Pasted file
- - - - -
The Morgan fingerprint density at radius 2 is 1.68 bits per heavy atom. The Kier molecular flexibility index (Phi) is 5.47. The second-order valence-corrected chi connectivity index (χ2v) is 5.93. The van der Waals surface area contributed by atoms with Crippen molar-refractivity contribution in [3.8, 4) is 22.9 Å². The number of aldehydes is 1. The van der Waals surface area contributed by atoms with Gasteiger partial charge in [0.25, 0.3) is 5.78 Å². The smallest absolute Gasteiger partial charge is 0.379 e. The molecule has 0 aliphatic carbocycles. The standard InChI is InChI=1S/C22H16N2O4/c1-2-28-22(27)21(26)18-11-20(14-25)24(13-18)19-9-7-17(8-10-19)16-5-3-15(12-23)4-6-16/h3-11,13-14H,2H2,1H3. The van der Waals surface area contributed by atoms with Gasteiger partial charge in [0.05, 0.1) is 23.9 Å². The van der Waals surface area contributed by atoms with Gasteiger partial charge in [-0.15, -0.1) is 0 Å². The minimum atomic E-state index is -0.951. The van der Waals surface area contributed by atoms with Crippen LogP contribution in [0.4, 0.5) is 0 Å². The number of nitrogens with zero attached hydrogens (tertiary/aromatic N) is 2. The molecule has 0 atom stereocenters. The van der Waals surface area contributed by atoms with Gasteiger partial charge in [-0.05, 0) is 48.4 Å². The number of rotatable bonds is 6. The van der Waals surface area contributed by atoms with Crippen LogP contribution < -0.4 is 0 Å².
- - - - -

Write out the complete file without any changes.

The Morgan fingerprint density at radius 2 is 1.68 bits per heavy atom. The Kier molecular flexibility index (Phi) is 5.47. The second-order valence-corrected chi connectivity index (χ2v) is 5.93. The van der Waals surface area contributed by atoms with Crippen molar-refractivity contribution in [3.8, 4) is 22.9 Å². The number of aldehydes is 1. The van der Waals surface area contributed by atoms with Gasteiger partial charge in [0.25, 0.3) is 5.78 Å². The smallest absolute Gasteiger partial charge is 0.379 e. The molecule has 0 aliphatic carbocycles. The standard InChI is InChI=1S/C22H16N2O4/c1-2-28-22(27)21(26)18-11-20(14-25)24(13-18)19-9-7-17(8-10-19)16-5-3-15(12-23)4-6-16/h3-11,13-14H,2H2,1H3. The van der Waals surface area contributed by atoms with Gasteiger partial charge in [0.05, 0.1) is 23.9 Å². The van der Waals surface area contributed by atoms with Gasteiger partial charge in [-0.15, -0.1) is 0 Å². The minimum atomic E-state index is -0.951. The van der Waals surface area contributed by atoms with Crippen LogP contribution in [0.4, 0.5) is 0 Å². The number of nitrogens with zero attached hydrogens (tertiary/aromatic N) is 2. The molecule has 0 atom stereocenters. The van der Waals surface area contributed by atoms with Gasteiger partial charge in [-0.05, 0) is 48.4 Å². The number of rotatable bonds is 6. The van der Waals surface area contributed by atoms with Crippen LogP contribution < -0.4 is 0 Å².